The Group of Seven nations are considering issuing a statement this week reaffirming their commitment to "market-determined" exchange rates in response to heating rhetoric about a currency war, two G20 officials said on Monday.
The two officials, from different countries, told Reuters that if agreed, the statement could be released around the time G20 finance ministers and central bankers meet in Moscow on Friday and Saturday.
"It focuses on a commitment to market-determined exchange rates and (governments)not using policies to drive currencies," one official said.
The language could be subject to change but reads very similarly to the last statement issued by the G7 on currencies in 2011. Then, it affirmed support for market-determined exchange rates and pledged: "We will consult closely in regard to actions in exchange markets and will cooperate as appropriate."
Several countries have reacted with alarm to aggressively expansionary monetary policies urged by Japan's new government, which have prompted the yen to weaken sharply.
Last week, France went as far as calling for a medium-term target to be set for the euro. Berlin rejected that suggestion and said it did not view the currency as being overvalued as things stand.
European Central Bank chief Mario Draghi indulged in a bit of gentle verbal intervention last week, saying he would monitor the impact of a strengthening euro, which was enough to stop the currency in its tracks temporarily.
The Federal Reserve and Bank of Japan are expanding their balance sheets rapidly by printing money, while the ECB's balance sheet is tightening, partly due to banks paying back early cheap money the central bank doled out last year.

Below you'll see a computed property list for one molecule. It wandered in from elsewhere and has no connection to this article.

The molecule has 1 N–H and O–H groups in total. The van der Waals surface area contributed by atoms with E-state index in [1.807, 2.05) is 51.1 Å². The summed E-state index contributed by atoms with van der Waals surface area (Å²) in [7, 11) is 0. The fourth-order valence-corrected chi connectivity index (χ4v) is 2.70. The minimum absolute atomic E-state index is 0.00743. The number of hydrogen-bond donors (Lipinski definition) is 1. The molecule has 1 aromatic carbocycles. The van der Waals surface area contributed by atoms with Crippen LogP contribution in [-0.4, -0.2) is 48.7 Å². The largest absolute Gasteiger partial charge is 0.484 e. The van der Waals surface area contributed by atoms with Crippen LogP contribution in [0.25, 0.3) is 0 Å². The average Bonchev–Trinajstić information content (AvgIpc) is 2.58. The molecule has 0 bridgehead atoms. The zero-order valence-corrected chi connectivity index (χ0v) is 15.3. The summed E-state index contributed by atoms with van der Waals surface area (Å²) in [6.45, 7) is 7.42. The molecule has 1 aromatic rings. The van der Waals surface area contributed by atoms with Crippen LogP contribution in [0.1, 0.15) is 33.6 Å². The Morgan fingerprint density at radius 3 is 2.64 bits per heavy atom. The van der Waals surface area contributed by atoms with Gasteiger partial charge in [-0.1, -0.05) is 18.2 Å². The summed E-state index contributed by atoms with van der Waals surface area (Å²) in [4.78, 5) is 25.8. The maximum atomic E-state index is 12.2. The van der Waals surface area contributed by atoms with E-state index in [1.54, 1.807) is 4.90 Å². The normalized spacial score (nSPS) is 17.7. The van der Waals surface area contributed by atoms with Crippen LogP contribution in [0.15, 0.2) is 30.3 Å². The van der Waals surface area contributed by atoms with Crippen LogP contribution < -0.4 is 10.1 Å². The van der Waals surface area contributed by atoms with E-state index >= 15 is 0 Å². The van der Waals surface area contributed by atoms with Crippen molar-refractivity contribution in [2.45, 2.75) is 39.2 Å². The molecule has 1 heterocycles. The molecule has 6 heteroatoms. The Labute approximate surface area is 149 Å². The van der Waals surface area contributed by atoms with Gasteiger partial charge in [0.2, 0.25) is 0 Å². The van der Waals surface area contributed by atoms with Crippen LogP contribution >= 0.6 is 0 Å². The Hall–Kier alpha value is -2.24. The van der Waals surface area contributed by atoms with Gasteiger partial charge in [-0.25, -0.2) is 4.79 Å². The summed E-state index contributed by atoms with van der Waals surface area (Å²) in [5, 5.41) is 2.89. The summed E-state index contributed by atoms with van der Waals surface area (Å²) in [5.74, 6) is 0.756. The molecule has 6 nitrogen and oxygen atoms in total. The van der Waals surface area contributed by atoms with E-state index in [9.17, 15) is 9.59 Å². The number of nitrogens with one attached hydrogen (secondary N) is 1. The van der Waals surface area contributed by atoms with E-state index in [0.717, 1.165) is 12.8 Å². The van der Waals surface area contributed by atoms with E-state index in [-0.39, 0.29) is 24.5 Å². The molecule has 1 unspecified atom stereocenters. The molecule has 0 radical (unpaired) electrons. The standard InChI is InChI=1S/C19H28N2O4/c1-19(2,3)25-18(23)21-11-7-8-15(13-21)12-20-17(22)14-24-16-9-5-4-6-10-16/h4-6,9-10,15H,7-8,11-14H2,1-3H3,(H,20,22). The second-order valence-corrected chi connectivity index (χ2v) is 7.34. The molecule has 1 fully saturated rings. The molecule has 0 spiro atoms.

All else being equal, that could drive the euro yet higher as others explicitly or implicitly follow policies that will drive their currencies down - the last thing a struggling euro zone economy needs.
The EU's top monetary official, Olli Rehn, called at the weekend for "closer coordination"on currencies, noting the particular problems a strong euro would pose for southern, highly indebted members of the euro zone.
On the other hand, ECB policymaker Joerg Asmussen said France's problem was its internal competitiveness, not the euro.
The pain will be just as acute in emerging markets.
As newly minted cash pours into developing economies in search of higher yields,either their exchange rates will rise, making exports less competitive, or they will have to cut interest rates and/or intervene to hold down their currencies.That could fuel credit and asset price booms that sow the seeds of inflation.
Brazilian Finance Minister Guido Mantega, the man widely credited with coining the term currency war, told Reuters last week that it could get even worse if Europe joins the fray.
The issue will be discussed in Moscow but officials do not expect Japan to come under any serious pressure at this stage.